'She's toast': Republicans of color disappointed by Haley's slavery misstepDecember 28, 2023
Republicans of color said on Thursday they were dismayed by Nikki Haley’s initial refusal to say that slavery was the cause of the Civil War. It wasn’t just an offensive historical omission, they argued, but a tactical blunder too.
“She easily could’ve communicated better in that moment, but chose to use a tired old political stump tactic by tossing the same question back to the guy who asked,” said Rina Shah, a Republican strategist based in Washington, D.C., in a text to POLITICO.
“What I do see is her having left out the word ‘slavery’ because she was scared to talk about anything regarding our nation’s complicated history. I think by acknowledging slavery she felt she might be alienating” Donald Trump and Ron DeSantis voters.
Haley, who is currently running in second among GOP primary voters in both New Hampshire and South Carolina, according to the Real Clear Politics polling average, declined on Wednesday night to say slavery was the cause of America’s deadliest war. The next morning, she attempted to clarify her statement during an interview with The Pulse of NH.
“I mean of course, the Civil War was about slavery,” said the former South Carolina governor. “We know that, that’s the easy part.” She also claimed that the questioner during the town hall was a “Democratic plant.”
Black Republicans like Shermichael Singleton, who has worked on previous Republican presidential campaigns including Mitt Romney and Ben Carson, remained disenchanted. Singleton said he believed Haley was right that her questioner was a plant. But he didn’t think that was an excuse for fumbling the answer.
“She should’ve been able to answer the damn question and move on,” he said.
He added that her comments likely alienated moderate Republicans and swing voters she desperately needed to mount a successful challenge for the nomination.
“She had a chance to be competitive even though she was always likely to lose [the nomination]. However, that’s over now. She’s toast,” Singleton said.
Not all Republicans of color who spoke to POLITICO thought the moment would trip up Haley’s campaign. Though arguing that she could have been more nuanced in her answer, conservative talk show host Armstrong Williams called the episode a teachable moment.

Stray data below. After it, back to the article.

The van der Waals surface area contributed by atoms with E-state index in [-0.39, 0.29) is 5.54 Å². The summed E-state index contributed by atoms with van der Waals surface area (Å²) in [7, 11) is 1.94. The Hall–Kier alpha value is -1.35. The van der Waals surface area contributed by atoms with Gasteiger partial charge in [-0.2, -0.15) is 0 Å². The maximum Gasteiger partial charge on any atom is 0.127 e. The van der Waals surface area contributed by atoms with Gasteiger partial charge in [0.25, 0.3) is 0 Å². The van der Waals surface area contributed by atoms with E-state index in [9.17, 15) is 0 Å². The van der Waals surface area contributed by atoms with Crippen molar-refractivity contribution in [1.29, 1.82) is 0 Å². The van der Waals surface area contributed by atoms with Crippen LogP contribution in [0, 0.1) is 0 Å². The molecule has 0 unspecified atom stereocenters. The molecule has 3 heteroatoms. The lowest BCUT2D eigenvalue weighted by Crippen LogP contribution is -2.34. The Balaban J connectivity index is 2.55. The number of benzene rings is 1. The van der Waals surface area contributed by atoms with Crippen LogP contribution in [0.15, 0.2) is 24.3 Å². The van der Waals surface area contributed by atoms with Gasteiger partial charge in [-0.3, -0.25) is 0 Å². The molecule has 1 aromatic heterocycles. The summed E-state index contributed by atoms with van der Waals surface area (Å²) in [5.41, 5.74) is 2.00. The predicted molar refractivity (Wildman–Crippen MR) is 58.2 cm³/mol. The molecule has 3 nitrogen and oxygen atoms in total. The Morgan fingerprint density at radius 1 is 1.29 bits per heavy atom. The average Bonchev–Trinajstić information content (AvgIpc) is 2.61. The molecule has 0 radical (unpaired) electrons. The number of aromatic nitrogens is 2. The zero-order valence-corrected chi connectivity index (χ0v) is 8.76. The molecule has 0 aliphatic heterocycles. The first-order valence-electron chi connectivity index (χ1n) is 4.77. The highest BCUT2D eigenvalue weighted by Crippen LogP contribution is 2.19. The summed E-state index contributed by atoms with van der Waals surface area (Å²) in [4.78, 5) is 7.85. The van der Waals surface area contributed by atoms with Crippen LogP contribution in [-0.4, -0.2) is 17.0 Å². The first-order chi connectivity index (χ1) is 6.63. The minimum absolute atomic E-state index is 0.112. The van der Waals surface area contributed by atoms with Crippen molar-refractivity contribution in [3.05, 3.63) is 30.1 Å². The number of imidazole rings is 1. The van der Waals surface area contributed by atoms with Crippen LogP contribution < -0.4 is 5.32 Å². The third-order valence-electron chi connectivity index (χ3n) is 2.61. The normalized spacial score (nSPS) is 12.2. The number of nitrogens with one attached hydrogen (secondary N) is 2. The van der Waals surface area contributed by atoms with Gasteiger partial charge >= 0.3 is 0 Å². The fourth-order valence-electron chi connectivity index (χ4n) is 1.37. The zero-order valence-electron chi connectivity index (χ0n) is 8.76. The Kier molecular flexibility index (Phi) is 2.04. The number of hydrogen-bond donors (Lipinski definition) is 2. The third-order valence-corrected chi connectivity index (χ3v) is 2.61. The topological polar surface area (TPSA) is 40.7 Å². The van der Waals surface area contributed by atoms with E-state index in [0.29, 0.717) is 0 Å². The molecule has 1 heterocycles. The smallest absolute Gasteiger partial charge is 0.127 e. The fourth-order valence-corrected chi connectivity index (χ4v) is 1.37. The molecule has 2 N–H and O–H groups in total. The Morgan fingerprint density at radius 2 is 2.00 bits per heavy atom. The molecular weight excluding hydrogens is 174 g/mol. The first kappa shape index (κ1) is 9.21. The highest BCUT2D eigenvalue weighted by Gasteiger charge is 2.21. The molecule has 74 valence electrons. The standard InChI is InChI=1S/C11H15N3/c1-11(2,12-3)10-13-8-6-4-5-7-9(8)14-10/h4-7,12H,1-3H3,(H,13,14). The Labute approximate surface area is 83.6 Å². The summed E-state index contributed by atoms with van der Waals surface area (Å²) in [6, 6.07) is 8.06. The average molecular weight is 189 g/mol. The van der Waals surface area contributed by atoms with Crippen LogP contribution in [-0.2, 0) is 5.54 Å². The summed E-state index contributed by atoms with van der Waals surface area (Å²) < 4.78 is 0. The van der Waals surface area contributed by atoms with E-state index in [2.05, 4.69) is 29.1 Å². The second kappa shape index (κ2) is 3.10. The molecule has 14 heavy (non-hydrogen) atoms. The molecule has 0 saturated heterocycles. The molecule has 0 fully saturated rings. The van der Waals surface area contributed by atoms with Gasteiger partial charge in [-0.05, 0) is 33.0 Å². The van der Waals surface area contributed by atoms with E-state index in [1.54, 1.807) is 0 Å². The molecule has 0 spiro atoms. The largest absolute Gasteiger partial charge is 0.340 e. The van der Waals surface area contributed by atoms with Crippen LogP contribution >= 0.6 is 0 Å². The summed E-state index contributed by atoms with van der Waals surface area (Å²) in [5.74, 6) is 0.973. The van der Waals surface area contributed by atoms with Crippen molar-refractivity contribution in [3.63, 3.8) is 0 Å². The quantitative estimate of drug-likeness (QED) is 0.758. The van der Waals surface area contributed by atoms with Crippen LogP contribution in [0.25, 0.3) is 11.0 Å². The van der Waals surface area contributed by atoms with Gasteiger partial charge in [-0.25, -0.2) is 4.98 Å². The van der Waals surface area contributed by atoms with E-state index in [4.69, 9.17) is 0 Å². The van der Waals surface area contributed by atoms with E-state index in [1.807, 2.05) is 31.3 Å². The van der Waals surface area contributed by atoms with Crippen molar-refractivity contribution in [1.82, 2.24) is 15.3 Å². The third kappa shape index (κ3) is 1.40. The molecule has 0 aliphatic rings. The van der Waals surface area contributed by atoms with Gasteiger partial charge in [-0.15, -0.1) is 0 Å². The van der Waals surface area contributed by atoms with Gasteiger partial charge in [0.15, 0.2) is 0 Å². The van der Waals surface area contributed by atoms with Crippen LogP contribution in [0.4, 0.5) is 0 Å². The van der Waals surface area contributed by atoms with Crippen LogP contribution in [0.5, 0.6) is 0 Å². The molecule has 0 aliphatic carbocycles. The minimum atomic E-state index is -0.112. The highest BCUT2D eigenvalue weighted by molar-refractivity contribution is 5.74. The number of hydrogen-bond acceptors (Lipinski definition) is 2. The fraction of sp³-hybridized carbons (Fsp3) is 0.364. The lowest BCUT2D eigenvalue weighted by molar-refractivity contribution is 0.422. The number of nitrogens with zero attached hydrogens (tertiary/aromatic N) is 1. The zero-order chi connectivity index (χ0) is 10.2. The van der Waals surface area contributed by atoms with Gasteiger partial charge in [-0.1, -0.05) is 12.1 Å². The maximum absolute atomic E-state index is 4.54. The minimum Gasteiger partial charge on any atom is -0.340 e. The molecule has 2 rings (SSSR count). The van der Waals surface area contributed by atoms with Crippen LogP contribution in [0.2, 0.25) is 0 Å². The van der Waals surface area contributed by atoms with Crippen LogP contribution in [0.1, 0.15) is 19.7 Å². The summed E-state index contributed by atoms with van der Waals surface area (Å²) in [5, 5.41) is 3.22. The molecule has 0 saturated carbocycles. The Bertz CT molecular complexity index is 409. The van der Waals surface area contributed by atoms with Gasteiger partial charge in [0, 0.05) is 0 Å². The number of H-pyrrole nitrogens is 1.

“There were so many other issues that caused the Civil War, whether it be states’ rights, the role of our federal government at the time, … the economy [Americans at that time] felt was in shambles,” Williams said. “But what she has to realize is all these issues, no matter what they were, were inextricably bound to the institution of slavery. She cannot separate slavery from any of these issues no matter how many she mentions.”
But, Williams added, he didn’t think the episode would torpedo her campaign.
“No, nor should it,” Williams said.
“Listen, Nikki Haley is not a racist. She’s not a bigot. She’s a politician,” he said. “And sometimes politicians do what politicians do and they pay the price for it. And she’s paid the price for not being the person of courage and having the moral clarity to speak the truth.”
For Republicans of color, the Haley maelstrom was frustrating in part because she’s not the first GOP candidate who has been tripped up by the issue of slavery.
In August, Florida Gov. Ron DeSantis found himself in the crosshairs of fellow Republicans of color after his state issued revised guidelines requiring teachers to instruct some school-age children that “slaves developed skills which, in some instances, could be applied for their personal benefit.”
Among others, Rep. Byron Donalds (R-Fla.), took issue with the instructions, saying the personal benefit characterization was “wrong and needs to be adjusted.”
The DeSantis camp dug in, saying Donalds, who is Black, was parroting talking points of Vice President Kamala Harris. It led to a slew of Black Republicans coming to Donalds’ defense and openly questioning the viability of the DeSantis campaign.
DeSantis’ campaign was one of several that piled on Haley after her remarks, with the Florida governor calling her response “incomprehensible word salad.”
Still, it is unclear how big an impact it will have with voters in the early voting states of Iowa, New Hampshire and South Carolina.
Some Republicans said a stumble like this, with just 18 days before the Iowa Caucus, is something Haley could ill afford.
“Why Nikki Haley felt the need to sidestep a question that should’ve been a lay up is beyond me,” said Gen Z GOP activist CJ Pearson.
He pointed to a common pushback by conservatives: that southern Democrats were defenders of the institution of slavery before splintering off from their party brethren.
“We are the party of Lincoln, the party of abolition. We should stand on that, unapologetically and unequivocally,” said Pearson.
And as for blunting her momentum, he added that the Haley camp had cause to be concerned.
“I will say that a lot of independent voters who have rallied behind her probably woke up with a lot more pause this morning about her candidacy than they went to sleep with.”